1. George R Williams says:

    And why should he take note of you?

  2. George R Williams says:

    “Do you want to turn all Americans into secret informers, snitching to the overwhelmingly powerful government on their friends and family members? Do you plan to ask for assistance in this task from the retired operatives of Stasi, which was recognized for mastering this kind of operation in the former East Germany?”

    I do not accept the comparison of our police or immigration people with the Stasi. This is simply hyperbole that has no validity, and meant to slander our legal system and our enforcement authorities for the purpose of making your irrelevant points. And I would not vilify people who report violations of our laws to the authorities as snitches, anymore than I would someone who was aware of a wanted criminal in his midst and called the police. You selectively vilify citizens who do their civic duty only to put down those who believe in rule of law. Perhaps you should have taken some civic lessons after you emigrated from your native Poland. You seem to view this country from the eyes of a man still under the rule of a dictatorship. This is not Warsaw Pact Poland, and deporting people to their homeland after violation of a sovereign nation’s immigrations laws is something done in every democracy in the world. This is a republic under the finest constitution in the world. All our laws, including those for immigration were enacted by the duly elected representatives of the people, not established in the dark recesses of a politburo. I find your comparison of this, your adopted country and its body of laws with that of the Soviets, contemptible.

    And no mass deportations are required. Implementation of E-verify, and prosecution of employers who violate our employment laws will deny illegal aliens employment. Heavy confiscatory fines, like those in other Western and Asian countries would make many reconsider the risk of staying in this country after accumulating any earnings. Require proof of citizenship or legal residency for enrollment of children in our schools. Require proof of citizenship and legal residency for registering automobiles and driver’s licenses. Deny the legitimacy of matricular consular cards from Mexico as legal forms of identification. Make possession of a forged identification card a felony, with consequences of 5 years in a federal prison. There are many things that could be done that make life in this country so miserable for illegal aliens that they would return home or never come in the first place. Your arguments, as always, are meant to present the false choice of mass deportation, when other measures are available to our authorities.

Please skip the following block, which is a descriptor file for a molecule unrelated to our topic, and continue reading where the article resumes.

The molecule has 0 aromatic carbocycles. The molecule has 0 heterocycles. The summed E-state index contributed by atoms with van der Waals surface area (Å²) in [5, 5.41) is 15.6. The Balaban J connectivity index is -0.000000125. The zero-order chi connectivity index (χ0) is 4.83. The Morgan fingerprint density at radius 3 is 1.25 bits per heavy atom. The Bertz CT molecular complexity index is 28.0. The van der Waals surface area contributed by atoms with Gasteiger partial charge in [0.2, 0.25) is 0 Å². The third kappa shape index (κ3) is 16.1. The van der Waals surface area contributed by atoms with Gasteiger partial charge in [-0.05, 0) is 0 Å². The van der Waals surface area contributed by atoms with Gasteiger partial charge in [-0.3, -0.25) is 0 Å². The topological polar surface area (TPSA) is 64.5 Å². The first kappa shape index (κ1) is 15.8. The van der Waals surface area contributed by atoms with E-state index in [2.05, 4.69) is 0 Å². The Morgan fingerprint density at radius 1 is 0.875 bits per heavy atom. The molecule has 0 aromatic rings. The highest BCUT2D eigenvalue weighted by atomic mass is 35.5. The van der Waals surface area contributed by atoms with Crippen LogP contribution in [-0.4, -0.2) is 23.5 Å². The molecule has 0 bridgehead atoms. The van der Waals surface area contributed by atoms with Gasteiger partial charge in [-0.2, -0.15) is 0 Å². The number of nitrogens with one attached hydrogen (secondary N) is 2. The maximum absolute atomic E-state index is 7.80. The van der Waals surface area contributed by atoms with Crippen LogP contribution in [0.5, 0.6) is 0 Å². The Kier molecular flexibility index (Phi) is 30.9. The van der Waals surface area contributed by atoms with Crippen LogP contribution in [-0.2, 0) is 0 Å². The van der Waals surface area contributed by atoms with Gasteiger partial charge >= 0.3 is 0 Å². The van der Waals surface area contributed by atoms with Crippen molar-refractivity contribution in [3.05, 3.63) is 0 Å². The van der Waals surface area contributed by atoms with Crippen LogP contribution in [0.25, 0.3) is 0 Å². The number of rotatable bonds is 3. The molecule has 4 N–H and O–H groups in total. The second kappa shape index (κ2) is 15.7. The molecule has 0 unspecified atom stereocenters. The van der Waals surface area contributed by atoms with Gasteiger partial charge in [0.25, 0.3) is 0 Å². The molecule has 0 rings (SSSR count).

3. George R Williams says:

    “In this report Eastern European immigrants were portrayed as a worse kind of people, similarly as you talk now about Latinos.”

    Do I have to point out the human and drug trafficking on our border with Mexico? Do I have to point out the invasion of drug traffickers who post their minions on our side of the border, and the marijuana fields cultivated by Mexican nationals on US territory that make it unsafe for our citizens to visit? Do I have to point out the thousands of gang members from El Salvador that ravage Los Angeles and other Latino ghettos in this country. Do I have to remind you of the many deaths of Americans at the hands of criminal aliens form south of our border, all because the party in charge of the White House fails to control our border, releases criminal aliens into our streets and permits sanctuary cities. Unlike past discrimination of Eastern Europeans, there are very valid reasons to suspect the motivations of people who cross our borders without permission. That you make such comparisons just shows how dishonest you are in what should be a clear headed discussion of our government’s immigration policies. The fact is that Hispanics are not discriminated against as a legal immigrant group and are one of largest groups of peoples granted permanent residency in this country today. Notwithstanding our generosity with permitting more legal immigrant visas than all the countries combined, you would disparage this country for having any limitations on immigration, regardless of its impact on a nation that has the lowest worker participation rate since several decades ago. And you bellyache that you, as an entrepreneur, that you should have your way and add to the working population with additional immigration. Well, it’s too bad. Our politicians work for citizens, not just for you or your illegal alien friends who march, demanding special privilege to be immune from the fairness of our immigration laws that side with those who apply and are granted legal residency through our current system. Giving these people amnesty is immoral, and says damn you to those who await their turn, and tells others that they need not follow our laws, that our sovereign borders mean as little as they did to the communists. Just as Joe Stalin’s communism recognized no nation’s borders as legitimate, the Marxists that Henryk makes as his bedfellows deny the US its international right to its sovereign borders. I find this ironic from a man who fled communist Poland, only to come here to disparage ours as a country of rule of law.